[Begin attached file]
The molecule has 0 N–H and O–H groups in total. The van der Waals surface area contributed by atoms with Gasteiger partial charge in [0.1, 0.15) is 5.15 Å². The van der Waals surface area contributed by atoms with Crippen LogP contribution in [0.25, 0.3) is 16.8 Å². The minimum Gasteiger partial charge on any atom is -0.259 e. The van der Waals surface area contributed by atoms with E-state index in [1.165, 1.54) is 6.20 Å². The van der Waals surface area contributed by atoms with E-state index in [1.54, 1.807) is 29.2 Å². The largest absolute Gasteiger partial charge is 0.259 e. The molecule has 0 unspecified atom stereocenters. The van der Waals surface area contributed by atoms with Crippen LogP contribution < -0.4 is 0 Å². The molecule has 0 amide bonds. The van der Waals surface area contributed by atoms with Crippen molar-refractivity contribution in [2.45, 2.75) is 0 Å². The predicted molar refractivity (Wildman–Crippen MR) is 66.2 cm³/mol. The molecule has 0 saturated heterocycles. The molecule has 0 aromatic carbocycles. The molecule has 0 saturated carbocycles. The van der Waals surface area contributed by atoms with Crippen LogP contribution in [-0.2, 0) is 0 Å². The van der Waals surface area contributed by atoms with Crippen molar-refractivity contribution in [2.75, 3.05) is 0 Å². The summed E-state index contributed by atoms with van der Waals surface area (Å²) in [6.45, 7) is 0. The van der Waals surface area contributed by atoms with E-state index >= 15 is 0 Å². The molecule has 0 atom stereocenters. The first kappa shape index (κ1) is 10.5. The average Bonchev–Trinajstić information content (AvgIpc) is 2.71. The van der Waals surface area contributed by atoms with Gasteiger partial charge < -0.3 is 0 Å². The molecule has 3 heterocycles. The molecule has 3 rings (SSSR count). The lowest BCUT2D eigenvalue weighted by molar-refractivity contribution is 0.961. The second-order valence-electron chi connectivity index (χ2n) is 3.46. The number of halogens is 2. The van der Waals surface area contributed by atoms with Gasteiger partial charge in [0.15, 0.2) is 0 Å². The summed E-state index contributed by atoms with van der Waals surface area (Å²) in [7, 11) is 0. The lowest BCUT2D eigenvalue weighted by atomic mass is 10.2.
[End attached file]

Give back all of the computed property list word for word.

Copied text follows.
The molecule has 0 N–H and O–H groups in total. The van der Waals surface area contributed by atoms with Gasteiger partial charge in [0.1, 0.15) is 5.15 Å². The van der Waals surface area contributed by atoms with Crippen LogP contribution in [0.25, 0.3) is 16.8 Å². The minimum Gasteiger partial charge on any atom is -0.259 e. The van der Waals surface area contributed by atoms with E-state index in [1.165, 1.54) is 6.20 Å². The van der Waals surface area contributed by atoms with E-state index in [1.54, 1.807) is 29.2 Å². The largest absolute Gasteiger partial charge is 0.259 e. The molecule has 0 unspecified atom stereocenters. The van der Waals surface area contributed by atoms with Crippen LogP contribution < -0.4 is 0 Å². The molecule has 0 amide bonds. The van der Waals surface area contributed by atoms with Crippen molar-refractivity contribution in [2.45, 2.75) is 0 Å². The predicted molar refractivity (Wildman–Crippen MR) is 66.2 cm³/mol. The molecule has 0 saturated heterocycles. The molecule has 0 aromatic carbocycles. The molecule has 0 saturated carbocycles. The van der Waals surface area contributed by atoms with Crippen LogP contribution in [-0.2, 0) is 0 Å². The van der Waals surface area contributed by atoms with Crippen molar-refractivity contribution in [2.75, 3.05) is 0 Å². The summed E-state index contributed by atoms with van der Waals surface area (Å²) in [6.45, 7) is 0. The van der Waals surface area contributed by atoms with E-state index >= 15 is 0 Å². The molecule has 0 atom stereocenters. The first kappa shape index (κ1) is 10.5. The average Bonchev–Trinajstić information content (AvgIpc) is 2.71. The van der Waals surface area contributed by atoms with Gasteiger partial charge < -0.3 is 0 Å². The molecule has 3 heterocycles. The molecule has 3 rings (SSSR count). The lowest BCUT2D eigenvalue weighted by molar-refractivity contribution is 0.961. The second-order valence-electron chi connectivity index (χ2n) is 3.46. The number of halogens is 2. The van der Waals surface area contributed by atoms with Gasteiger partial charge in [0.15, 0.2) is 0 Å². The summed E-state index contributed by atoms with van der Waals surface area (Å²) in [7, 11) is 0. The lowest BCUT2D eigenvalue weighted by atomic mass is 10.2.